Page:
Military disenfranchisement

August 25, 2012

Ahh…election season.

With the 2012 presidential election just around the corner, politicians everywhere are beginning to bombard their constituents with increasingly negative — and downright wrong — campaign ads. They all hope to convince the undecided and uncommitted electorate that voting for the other side would bring about the apocalypse, and the only way to preserve American life as we know it is to vote for Mitt Romney, a true American, or to vote for Barack Obama, because he’ll keep us from going to back to the Dark Ages.

Whatever. Since I don’t live in a contentious swing state, nor do I own a television or pay for cable, I don’t see them everywhere. I find them amusing more than annoying.

But instead of finding new ways to piss off the American public, what the politicians really SHOULD be doing is making sure that every citizen can make it out to the polls. And that includes a voting bloc generally overlooked by both the public and politicians alike.

I had a very interesting conversation with a friend this morning about soldier’s voting rights, and I decided to take to the blogosphere to post more thoughts about the subject. (To the friend this is referencing: You had to have seen this coming.)

As I’ve established on this blog previously, I am an election nut. So like those horribly negative campaign ads, expect more rants/posts about voting and modern disenfranchisement as November approaches.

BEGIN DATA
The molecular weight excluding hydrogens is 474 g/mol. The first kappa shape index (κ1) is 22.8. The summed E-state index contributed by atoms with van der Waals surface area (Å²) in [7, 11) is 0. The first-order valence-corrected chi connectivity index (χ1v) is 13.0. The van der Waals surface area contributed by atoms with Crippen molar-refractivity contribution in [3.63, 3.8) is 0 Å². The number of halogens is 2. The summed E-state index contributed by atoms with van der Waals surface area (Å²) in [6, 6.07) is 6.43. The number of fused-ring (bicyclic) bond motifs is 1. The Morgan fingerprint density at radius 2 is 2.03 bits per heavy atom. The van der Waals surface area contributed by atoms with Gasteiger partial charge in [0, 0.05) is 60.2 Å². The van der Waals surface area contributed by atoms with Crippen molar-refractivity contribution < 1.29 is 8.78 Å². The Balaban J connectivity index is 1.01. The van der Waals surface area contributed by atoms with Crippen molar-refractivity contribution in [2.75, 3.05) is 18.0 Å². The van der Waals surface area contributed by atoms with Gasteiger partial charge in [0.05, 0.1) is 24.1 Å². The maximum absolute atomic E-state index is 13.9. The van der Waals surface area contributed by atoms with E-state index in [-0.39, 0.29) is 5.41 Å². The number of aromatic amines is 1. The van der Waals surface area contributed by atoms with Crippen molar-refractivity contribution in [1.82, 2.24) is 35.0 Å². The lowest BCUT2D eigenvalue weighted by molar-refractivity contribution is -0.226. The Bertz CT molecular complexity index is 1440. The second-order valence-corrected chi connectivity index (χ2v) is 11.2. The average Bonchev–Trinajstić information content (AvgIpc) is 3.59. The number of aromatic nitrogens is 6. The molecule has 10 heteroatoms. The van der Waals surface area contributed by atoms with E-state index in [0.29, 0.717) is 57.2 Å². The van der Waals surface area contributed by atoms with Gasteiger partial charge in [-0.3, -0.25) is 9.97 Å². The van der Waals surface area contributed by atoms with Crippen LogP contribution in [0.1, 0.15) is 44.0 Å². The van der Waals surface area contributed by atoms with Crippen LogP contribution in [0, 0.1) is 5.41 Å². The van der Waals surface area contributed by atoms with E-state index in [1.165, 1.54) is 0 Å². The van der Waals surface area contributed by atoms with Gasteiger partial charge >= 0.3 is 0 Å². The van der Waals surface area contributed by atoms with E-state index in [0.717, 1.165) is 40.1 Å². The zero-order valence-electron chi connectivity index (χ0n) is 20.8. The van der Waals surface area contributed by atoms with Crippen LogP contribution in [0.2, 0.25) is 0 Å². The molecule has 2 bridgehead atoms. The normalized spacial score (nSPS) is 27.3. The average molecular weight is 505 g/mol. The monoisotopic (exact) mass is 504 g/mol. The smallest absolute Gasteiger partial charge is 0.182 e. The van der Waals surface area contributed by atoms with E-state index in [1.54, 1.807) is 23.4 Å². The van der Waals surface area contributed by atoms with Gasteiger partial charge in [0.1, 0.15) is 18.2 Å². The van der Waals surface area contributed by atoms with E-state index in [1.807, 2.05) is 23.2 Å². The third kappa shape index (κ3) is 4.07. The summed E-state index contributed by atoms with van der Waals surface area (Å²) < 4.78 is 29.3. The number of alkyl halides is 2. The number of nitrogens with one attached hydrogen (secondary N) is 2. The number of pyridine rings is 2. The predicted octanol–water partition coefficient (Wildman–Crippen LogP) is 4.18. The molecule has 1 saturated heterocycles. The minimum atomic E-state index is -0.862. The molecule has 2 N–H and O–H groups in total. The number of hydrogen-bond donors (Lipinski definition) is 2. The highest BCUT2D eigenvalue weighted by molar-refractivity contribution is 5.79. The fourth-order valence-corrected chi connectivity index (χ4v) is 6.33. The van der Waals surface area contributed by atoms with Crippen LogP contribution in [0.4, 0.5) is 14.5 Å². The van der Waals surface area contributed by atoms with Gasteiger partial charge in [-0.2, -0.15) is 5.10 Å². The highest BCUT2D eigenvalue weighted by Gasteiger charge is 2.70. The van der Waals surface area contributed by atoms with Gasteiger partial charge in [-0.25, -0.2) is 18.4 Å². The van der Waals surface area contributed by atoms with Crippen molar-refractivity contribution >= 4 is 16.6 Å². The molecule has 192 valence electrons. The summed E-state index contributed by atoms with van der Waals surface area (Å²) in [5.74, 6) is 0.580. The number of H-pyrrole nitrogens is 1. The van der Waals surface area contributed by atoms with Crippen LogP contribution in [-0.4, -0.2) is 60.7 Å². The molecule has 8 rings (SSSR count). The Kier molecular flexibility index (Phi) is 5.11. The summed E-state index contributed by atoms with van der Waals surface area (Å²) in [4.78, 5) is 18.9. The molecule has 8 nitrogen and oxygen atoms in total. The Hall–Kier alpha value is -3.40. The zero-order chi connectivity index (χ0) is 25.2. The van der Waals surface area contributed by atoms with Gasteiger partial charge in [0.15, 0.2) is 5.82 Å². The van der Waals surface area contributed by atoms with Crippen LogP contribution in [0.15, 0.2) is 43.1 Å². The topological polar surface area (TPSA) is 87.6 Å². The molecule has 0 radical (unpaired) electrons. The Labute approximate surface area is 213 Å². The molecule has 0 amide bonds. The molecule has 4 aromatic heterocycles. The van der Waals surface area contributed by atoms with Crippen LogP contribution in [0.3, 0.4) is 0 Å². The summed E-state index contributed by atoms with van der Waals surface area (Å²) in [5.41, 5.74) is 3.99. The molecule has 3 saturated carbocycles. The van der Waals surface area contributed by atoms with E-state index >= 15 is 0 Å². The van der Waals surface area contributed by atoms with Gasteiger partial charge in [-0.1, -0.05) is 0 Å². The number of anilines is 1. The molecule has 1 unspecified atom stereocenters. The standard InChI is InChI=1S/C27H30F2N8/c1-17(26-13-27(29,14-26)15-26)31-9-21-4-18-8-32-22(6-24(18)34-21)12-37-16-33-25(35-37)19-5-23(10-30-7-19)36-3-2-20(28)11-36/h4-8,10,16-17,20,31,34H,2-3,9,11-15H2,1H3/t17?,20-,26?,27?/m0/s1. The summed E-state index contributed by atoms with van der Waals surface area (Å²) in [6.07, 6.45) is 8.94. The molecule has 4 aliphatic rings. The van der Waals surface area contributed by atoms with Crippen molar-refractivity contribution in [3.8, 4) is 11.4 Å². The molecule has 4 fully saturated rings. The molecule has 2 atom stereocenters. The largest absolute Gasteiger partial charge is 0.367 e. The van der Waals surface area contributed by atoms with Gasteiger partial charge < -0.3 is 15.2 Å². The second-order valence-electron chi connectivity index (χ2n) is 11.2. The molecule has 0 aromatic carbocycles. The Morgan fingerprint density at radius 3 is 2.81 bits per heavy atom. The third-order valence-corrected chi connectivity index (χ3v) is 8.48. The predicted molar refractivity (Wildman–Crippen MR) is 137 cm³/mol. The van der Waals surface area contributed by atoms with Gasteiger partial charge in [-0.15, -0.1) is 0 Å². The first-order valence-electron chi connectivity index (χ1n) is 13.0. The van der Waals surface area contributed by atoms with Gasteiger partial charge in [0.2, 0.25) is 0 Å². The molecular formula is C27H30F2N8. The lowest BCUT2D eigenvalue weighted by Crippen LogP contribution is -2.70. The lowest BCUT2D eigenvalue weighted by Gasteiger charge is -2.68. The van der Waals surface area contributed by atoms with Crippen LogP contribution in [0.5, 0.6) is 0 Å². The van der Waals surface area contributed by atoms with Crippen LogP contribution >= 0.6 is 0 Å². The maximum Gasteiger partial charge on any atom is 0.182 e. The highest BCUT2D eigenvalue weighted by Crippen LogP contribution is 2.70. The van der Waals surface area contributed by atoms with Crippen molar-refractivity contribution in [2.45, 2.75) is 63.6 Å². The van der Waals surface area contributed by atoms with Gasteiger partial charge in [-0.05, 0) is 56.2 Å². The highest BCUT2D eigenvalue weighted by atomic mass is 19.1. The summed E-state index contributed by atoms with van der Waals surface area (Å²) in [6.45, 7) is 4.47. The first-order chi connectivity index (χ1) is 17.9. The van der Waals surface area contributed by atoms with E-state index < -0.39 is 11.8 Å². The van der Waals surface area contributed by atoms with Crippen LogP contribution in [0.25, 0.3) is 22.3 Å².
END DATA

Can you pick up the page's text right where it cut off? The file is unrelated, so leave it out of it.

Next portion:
Living in such close proximity to a military installation has trained me to keep my eyes and ears open to issues especially sensitive to soldiers and their families. One of these issues is the continued disenfranchisement of our boys in uniform.

It’s not a too much of a problem for soldiers who are at home. They’re subject to the same voting procedures as everyone else. The problem is for soldiers who are deployed overseas. These soldiers have to abide by absentee voting procedures, and absentee voting procedures are generally just a clusterfuck of awful, made ten billion times worse by the fact that every damn state has a different procedure.

Here are the problems:

  1. Much like the U.S. Census (which is another issue), soldiers’ votes are counted toward their home of record. Not where they actually live. This makes it difficult because, as I’ve said before, voting procedures are different in every single state. So a single unit deployed to Afghanistan is subject to potentially 50 different absentee ballot procedures.
  2. In order to get their hands on an absentee ballot, soldiers have to request them. Do you really think these soldiers (who are already preoccupied with their survival) are going to remember to request a ballot? Why aren’t we making sure we send enough absentee ballots WITH them when they deploy?
  3. When soldiers finally get the ballots, there’s no effective way to get them back home. So they usually come back late.
  4. There are no effective ways to keep our soldiers informed of issues while their overseas. They have spotty access to the news and, once again, they’re preoccupied with their survival. Voting is usually the last thing on their mind.

My friend pointed out that an easy (and frankly obvious) solution to the absentee voting procedure would be to let the U.S. Department of Defense govern soldiers voting overseas. With modern technology and the Internet, it’s ten million times easier today than it was twenty years ago.

But the problem with this is it would LITERALLY take an act of Congress. And as we all know, they can’t get anything right.